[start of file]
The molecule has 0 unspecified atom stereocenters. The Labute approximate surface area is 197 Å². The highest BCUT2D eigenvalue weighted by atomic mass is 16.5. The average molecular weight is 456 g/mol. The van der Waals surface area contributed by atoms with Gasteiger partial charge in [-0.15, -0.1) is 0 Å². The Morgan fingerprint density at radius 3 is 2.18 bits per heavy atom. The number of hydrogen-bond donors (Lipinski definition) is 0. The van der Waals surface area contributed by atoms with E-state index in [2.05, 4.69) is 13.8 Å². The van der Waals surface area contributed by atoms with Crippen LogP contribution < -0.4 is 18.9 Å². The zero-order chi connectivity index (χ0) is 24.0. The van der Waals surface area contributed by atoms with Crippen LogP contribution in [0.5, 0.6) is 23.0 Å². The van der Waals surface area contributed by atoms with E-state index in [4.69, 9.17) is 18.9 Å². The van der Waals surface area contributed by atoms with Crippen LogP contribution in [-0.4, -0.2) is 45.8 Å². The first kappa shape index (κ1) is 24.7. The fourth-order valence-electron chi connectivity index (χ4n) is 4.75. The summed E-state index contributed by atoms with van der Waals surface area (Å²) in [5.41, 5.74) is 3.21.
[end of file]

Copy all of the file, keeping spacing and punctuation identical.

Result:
The molecule has 0 unspecified atom stereocenters. The Labute approximate surface area is 197 Å². The highest BCUT2D eigenvalue weighted by atomic mass is 16.5. The average molecular weight is 456 g/mol. The van der Waals surface area contributed by atoms with Gasteiger partial charge in [-0.15, -0.1) is 0 Å². The Morgan fingerprint density at radius 3 is 2.18 bits per heavy atom. The number of hydrogen-bond donors (Lipinski definition) is 0. The van der Waals surface area contributed by atoms with E-state index in [2.05, 4.69) is 13.8 Å². The van der Waals surface area contributed by atoms with Crippen LogP contribution < -0.4 is 18.9 Å². The zero-order chi connectivity index (χ0) is 24.0. The van der Waals surface area contributed by atoms with Crippen LogP contribution in [0.5, 0.6) is 23.0 Å². The van der Waals surface area contributed by atoms with E-state index in [4.69, 9.17) is 18.9 Å². The van der Waals surface area contributed by atoms with Crippen LogP contribution in [-0.4, -0.2) is 45.8 Å². The first kappa shape index (κ1) is 24.7. The fourth-order valence-electron chi connectivity index (χ4n) is 4.75. The summed E-state index contributed by atoms with van der Waals surface area (Å²) in [5.41, 5.74) is 3.21.